His work ranges from drafting player contracts or endorsement deals to advising major sports teams and owners, brands and investors.

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Bryce Blum

What do you do? I’m the founding partner of ESG Law and the executive vice president of esports at Catalyst Sports & Media, which makes me both an esports attorney and consultant. Esports is the umbrella term for the competitive video game industry — think sports, but with people playing video games instead of basketball.

Even though a lot of people have never heard of the industry, we’re already selling out stadiums (including KeyArena and the Staples Center), garnering endorsements from the likes of Geico and Coca-Cola, and top players are making seven-figure incomes. My work ranges from drafting player contracts or endorsement deals to advising major sports teams and owners, brands and investors on how to successfully enter and navigate the space.

How did you first merge esports and law? I like to say I fell into it and then I ran with it. I started practicing law at Foster Pepper in Seattle, where I drafted a white paper forecasting the legal future of esports vis á vis the legal history of traditional sports. That white paper was the first piece of legal scholarship surrounding the industry; it went viral and before I knew it, various teams, players and businesses were getting in touch with me to help out with their legal needs.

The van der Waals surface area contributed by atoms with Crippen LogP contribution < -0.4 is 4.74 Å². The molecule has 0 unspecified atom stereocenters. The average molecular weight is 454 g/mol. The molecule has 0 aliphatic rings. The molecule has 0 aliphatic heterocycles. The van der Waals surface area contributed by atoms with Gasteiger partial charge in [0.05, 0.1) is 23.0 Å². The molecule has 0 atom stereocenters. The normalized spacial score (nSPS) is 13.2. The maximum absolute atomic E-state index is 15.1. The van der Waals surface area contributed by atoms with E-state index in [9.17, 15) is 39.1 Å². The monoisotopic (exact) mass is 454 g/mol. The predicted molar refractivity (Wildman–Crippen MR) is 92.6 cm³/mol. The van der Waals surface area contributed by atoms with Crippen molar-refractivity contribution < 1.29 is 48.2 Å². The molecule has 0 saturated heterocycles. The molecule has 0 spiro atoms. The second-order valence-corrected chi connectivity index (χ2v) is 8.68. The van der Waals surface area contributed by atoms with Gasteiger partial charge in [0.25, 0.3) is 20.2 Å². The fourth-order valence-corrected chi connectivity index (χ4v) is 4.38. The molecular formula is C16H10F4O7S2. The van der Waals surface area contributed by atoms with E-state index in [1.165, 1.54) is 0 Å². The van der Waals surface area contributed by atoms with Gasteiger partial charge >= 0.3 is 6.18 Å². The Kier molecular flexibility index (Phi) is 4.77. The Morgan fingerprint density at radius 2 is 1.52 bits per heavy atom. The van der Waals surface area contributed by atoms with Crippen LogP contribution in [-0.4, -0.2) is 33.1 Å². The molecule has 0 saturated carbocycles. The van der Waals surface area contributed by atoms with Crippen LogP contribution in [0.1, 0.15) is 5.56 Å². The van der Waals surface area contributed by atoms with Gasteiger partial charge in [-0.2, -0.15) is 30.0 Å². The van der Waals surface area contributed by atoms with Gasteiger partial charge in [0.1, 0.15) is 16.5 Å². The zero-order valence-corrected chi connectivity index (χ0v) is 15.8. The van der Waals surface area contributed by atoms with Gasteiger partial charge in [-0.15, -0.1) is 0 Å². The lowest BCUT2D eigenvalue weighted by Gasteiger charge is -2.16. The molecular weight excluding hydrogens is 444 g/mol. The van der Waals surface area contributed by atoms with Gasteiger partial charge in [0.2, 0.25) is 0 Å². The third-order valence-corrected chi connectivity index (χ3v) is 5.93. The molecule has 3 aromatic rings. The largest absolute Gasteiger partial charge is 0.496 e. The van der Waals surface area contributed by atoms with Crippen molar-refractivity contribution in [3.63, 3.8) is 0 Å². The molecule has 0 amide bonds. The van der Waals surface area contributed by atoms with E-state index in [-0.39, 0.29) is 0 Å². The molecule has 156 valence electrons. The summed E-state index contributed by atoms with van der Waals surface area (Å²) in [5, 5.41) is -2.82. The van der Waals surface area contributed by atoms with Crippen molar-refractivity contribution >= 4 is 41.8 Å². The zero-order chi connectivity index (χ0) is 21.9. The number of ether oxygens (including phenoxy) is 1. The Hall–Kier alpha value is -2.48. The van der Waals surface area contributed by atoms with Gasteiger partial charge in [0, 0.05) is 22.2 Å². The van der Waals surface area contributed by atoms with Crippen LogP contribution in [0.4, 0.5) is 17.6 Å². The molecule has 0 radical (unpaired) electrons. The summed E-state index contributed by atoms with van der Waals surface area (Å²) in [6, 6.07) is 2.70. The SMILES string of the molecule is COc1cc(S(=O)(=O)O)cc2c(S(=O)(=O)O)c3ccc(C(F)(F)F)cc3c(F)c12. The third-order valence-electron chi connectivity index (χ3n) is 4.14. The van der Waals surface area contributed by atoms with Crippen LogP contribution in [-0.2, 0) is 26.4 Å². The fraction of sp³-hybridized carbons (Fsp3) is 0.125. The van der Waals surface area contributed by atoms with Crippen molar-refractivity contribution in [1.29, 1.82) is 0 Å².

What’s a typical day like? Because I have two full-time jobs, it really depends on the day. I wake up early every day (around 6:30 a.m.) and clear my inbox. From there, my work ranges wildly from drafting and negotiating contracts to advising clients on their investments or businesses. Either way, I tend to spend a lot of time on the phone or in meetings.

What’s the best part of the job? We’re building this airplane while it’s in the air, which means that every day my work helps establish the infrastructure on which we’ll build the next 50 years of growth. It also means that we’re not stuck following industry norms that were established without our input; we get to discuss key issues among various stakeholders and develop the norms ourselves.

What surprises people about what you do? That it exists. Despite the incredible growth of the industry, it is still largely off the radar of people who haven’t interacted with it directly in some way. That will change soon though. My generation grew up playing video games and consuming content online, which means the esports industry is where the ball is going. I don’t know what the most popular game will be in 2050, but whatever it is will be as ubiquitous as global soccer.

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